>+ There is some correlation between what engineers can profitably route and
>what sales people
>will actually sell.
There is a correlation, because if the sales people continue to sell
unprofitably, the company will go out of business.
>+ The feedback mechanism on these factors is fast enough that the market
>can keep pace with
>the effect the market is having on them.
To keep the market moving at its quickest pace, lower transactional costs
like the artificial needs analysis.
Surely having that requirement will slow transactional pace as well as drive
transactions off the books.
>+ There actually is a feedback mechanism by which the market and
>disaggregation will regulate
>each other to some livable equilibrium.
The feedback mechanism is price. The network operators will effectively set
the floor for size.
The price will reflect the netblock's routability.
>In order to believe that this is not an issue, I think you would have to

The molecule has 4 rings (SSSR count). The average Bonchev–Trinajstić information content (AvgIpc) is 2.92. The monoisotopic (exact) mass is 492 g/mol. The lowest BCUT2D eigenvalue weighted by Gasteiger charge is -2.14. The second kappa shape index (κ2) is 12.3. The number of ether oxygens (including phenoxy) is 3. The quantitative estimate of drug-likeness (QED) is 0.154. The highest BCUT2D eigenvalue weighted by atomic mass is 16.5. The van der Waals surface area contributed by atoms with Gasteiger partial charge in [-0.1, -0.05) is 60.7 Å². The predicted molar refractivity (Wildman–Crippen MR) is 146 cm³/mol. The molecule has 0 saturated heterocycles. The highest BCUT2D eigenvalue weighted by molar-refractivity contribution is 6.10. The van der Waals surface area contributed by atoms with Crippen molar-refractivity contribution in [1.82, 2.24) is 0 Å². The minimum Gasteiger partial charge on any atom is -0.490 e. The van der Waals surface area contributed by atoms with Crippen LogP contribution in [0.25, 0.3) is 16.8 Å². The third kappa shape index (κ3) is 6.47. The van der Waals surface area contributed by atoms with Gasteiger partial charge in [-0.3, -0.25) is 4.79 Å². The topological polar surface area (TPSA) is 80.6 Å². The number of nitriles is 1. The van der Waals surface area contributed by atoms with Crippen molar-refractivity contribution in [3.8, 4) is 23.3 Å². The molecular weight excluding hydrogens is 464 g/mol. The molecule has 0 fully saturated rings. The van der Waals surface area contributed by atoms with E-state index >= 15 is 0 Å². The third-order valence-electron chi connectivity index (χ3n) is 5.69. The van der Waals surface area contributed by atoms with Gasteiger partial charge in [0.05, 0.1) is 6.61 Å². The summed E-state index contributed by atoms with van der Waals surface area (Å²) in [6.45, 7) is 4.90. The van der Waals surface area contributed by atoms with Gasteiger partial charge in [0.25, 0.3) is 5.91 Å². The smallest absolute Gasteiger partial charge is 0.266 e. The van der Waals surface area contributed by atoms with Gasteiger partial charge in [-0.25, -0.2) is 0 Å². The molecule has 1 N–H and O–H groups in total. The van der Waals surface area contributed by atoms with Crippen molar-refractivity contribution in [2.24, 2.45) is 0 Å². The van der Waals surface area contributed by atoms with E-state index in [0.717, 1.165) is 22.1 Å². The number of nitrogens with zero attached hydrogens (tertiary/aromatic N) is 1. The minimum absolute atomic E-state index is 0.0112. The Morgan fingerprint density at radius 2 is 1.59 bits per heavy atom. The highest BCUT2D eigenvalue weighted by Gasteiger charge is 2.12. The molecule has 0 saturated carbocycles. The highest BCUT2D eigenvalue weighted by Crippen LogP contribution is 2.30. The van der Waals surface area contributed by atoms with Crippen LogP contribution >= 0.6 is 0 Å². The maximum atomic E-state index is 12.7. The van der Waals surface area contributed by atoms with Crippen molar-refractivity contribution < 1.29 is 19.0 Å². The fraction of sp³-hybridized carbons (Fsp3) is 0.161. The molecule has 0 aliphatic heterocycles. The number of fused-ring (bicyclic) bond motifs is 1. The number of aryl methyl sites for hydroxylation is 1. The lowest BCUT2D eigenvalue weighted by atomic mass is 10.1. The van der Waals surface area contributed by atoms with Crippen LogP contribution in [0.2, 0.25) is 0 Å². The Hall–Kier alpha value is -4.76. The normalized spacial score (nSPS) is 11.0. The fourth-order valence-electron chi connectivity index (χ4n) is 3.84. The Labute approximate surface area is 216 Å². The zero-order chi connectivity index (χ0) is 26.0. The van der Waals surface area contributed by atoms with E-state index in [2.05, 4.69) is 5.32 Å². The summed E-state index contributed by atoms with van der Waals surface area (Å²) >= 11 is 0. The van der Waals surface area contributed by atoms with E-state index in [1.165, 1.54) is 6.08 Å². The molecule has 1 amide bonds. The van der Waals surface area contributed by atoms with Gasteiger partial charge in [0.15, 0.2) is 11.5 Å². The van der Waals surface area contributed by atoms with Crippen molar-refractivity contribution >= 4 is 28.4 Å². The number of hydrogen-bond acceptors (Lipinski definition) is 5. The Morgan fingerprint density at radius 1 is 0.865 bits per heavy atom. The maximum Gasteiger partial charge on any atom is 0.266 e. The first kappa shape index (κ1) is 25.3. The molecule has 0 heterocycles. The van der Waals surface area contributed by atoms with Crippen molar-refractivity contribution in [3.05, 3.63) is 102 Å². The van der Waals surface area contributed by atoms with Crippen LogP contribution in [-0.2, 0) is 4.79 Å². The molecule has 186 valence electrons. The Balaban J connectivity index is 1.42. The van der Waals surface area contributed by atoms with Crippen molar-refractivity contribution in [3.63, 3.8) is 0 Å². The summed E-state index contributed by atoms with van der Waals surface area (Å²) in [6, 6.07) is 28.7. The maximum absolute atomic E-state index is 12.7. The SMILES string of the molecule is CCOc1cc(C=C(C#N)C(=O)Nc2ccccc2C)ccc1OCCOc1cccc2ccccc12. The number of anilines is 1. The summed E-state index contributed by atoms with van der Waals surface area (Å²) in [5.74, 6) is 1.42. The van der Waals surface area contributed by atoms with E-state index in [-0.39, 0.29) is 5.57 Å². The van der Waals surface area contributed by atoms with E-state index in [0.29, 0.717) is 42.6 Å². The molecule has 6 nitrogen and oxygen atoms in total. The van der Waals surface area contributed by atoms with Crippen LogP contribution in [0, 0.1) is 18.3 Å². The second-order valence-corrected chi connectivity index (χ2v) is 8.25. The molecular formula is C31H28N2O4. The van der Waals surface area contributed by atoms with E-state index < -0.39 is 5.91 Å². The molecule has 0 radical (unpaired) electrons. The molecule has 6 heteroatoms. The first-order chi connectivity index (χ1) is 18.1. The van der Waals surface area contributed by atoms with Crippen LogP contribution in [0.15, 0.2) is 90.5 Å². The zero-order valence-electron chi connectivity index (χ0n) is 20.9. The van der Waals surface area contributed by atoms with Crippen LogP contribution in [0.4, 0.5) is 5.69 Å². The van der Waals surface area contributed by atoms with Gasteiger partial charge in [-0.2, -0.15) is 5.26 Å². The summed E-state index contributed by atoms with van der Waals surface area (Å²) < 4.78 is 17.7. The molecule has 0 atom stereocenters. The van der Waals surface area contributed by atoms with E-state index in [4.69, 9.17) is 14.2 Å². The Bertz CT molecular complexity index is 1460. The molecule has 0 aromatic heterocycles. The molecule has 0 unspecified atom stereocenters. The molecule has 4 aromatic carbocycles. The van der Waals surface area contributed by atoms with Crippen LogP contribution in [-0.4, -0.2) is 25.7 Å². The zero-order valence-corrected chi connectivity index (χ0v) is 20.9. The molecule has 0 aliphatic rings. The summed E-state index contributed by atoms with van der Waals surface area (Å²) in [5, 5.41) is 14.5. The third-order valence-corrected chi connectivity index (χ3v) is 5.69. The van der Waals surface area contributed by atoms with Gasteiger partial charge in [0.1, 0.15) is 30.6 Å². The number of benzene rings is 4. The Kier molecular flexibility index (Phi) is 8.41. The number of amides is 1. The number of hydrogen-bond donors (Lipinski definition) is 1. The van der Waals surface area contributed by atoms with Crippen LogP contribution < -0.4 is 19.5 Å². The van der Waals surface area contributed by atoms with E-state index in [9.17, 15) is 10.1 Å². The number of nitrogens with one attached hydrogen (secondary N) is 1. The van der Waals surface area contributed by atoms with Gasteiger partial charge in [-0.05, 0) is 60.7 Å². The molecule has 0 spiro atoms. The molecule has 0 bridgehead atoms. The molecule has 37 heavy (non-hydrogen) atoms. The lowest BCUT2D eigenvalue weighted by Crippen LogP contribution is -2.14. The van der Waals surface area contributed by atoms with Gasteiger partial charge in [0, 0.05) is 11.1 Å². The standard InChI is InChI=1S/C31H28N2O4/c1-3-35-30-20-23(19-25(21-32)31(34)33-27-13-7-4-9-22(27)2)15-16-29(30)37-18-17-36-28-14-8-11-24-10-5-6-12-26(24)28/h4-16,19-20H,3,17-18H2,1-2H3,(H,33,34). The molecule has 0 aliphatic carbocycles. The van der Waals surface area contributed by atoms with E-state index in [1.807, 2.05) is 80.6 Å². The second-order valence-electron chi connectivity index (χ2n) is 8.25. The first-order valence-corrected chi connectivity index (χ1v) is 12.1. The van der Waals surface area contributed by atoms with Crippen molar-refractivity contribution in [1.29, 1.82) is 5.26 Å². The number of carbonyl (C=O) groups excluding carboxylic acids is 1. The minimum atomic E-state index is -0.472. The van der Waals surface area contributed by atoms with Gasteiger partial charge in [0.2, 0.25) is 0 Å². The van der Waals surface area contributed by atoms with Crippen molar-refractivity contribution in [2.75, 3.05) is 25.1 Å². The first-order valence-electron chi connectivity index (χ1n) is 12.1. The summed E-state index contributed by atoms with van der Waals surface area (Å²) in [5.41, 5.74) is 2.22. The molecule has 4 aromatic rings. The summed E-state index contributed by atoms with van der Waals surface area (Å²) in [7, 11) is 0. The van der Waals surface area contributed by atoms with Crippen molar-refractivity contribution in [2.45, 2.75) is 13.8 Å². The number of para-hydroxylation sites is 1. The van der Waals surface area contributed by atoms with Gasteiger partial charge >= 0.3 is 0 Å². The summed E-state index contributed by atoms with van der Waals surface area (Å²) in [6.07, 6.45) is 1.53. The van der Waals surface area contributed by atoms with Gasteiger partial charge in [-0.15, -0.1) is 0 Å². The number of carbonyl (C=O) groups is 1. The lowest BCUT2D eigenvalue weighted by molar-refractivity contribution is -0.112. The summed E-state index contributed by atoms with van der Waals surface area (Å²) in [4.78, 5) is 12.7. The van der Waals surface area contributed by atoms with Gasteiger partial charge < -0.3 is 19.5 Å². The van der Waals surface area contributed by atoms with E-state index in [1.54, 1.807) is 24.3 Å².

>demonstrate that each of those
>assertions has at least a reasonable chance of being correct.
>> And as far as 3, I have argued that speculators provide a value to free
>> markets, that most attempts to corner markets fail, that supply
>> uncertainty and IPv6 deployment provide a poor environment for
>> speculators. But inasmuch as this forum is populated by technical types
>> who are making decisions here based >>on their understanding of, and
>> philosophy of, economics, I have decided to take David Farmer's advice
>> and add an anti-speculator, anti-hoarder protection in the form of a
>> limit of a /12 equivalent for needs-free transfers per 12 month period.
>> If more transfers than that are desired, the recipient will have to
>> >>demonstrate need.